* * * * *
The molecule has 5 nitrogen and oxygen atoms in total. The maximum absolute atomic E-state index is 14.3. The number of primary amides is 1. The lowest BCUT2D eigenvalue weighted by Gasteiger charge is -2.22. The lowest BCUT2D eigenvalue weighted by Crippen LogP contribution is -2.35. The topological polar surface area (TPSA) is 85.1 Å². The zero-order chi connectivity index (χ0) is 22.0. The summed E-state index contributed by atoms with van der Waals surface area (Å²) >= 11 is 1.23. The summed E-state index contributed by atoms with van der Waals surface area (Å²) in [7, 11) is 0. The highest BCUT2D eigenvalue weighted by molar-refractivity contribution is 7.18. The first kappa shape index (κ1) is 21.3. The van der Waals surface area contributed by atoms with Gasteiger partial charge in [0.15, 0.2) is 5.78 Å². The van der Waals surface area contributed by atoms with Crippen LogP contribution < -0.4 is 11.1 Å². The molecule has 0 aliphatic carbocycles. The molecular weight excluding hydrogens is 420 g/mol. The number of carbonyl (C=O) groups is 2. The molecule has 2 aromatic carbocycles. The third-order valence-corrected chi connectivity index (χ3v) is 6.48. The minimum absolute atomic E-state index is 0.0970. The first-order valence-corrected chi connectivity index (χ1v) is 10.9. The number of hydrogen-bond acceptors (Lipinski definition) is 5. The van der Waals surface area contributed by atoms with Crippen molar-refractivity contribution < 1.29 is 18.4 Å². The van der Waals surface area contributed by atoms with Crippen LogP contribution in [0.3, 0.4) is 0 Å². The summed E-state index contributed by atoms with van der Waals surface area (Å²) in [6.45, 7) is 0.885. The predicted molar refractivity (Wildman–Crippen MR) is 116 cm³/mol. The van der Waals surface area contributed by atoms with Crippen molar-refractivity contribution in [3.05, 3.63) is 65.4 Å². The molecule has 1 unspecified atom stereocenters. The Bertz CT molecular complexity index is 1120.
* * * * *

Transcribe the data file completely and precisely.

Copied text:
The molecule has 5 nitrogen and oxygen atoms in total. The maximum absolute atomic E-state index is 14.3. The number of primary amides is 1. The lowest BCUT2D eigenvalue weighted by Gasteiger charge is -2.22. The lowest BCUT2D eigenvalue weighted by Crippen LogP contribution is -2.35. The topological polar surface area (TPSA) is 85.1 Å². The zero-order chi connectivity index (χ0) is 22.0. The summed E-state index contributed by atoms with van der Waals surface area (Å²) >= 11 is 1.23. The summed E-state index contributed by atoms with van der Waals surface area (Å²) in [7, 11) is 0. The highest BCUT2D eigenvalue weighted by molar-refractivity contribution is 7.18. The first kappa shape index (κ1) is 21.3. The van der Waals surface area contributed by atoms with Gasteiger partial charge in [0.15, 0.2) is 5.78 Å². The van der Waals surface area contributed by atoms with Crippen LogP contribution < -0.4 is 11.1 Å². The molecule has 0 aliphatic carbocycles. The molecular weight excluding hydrogens is 420 g/mol. The number of carbonyl (C=O) groups is 2. The molecule has 2 aromatic carbocycles. The third-order valence-corrected chi connectivity index (χ3v) is 6.48. The minimum absolute atomic E-state index is 0.0970. The first-order valence-corrected chi connectivity index (χ1v) is 10.9. The number of hydrogen-bond acceptors (Lipinski definition) is 5. The van der Waals surface area contributed by atoms with Crippen molar-refractivity contribution < 1.29 is 18.4 Å². The van der Waals surface area contributed by atoms with Crippen LogP contribution in [0.3, 0.4) is 0 Å². The summed E-state index contributed by atoms with van der Waals surface area (Å²) in [6.45, 7) is 0.885. The predicted molar refractivity (Wildman–Crippen MR) is 116 cm³/mol. The van der Waals surface area contributed by atoms with Crippen molar-refractivity contribution in [3.05, 3.63) is 65.4 Å². The molecule has 1 unspecified atom stereocenters. The Bertz CT molecular complexity index is 1120.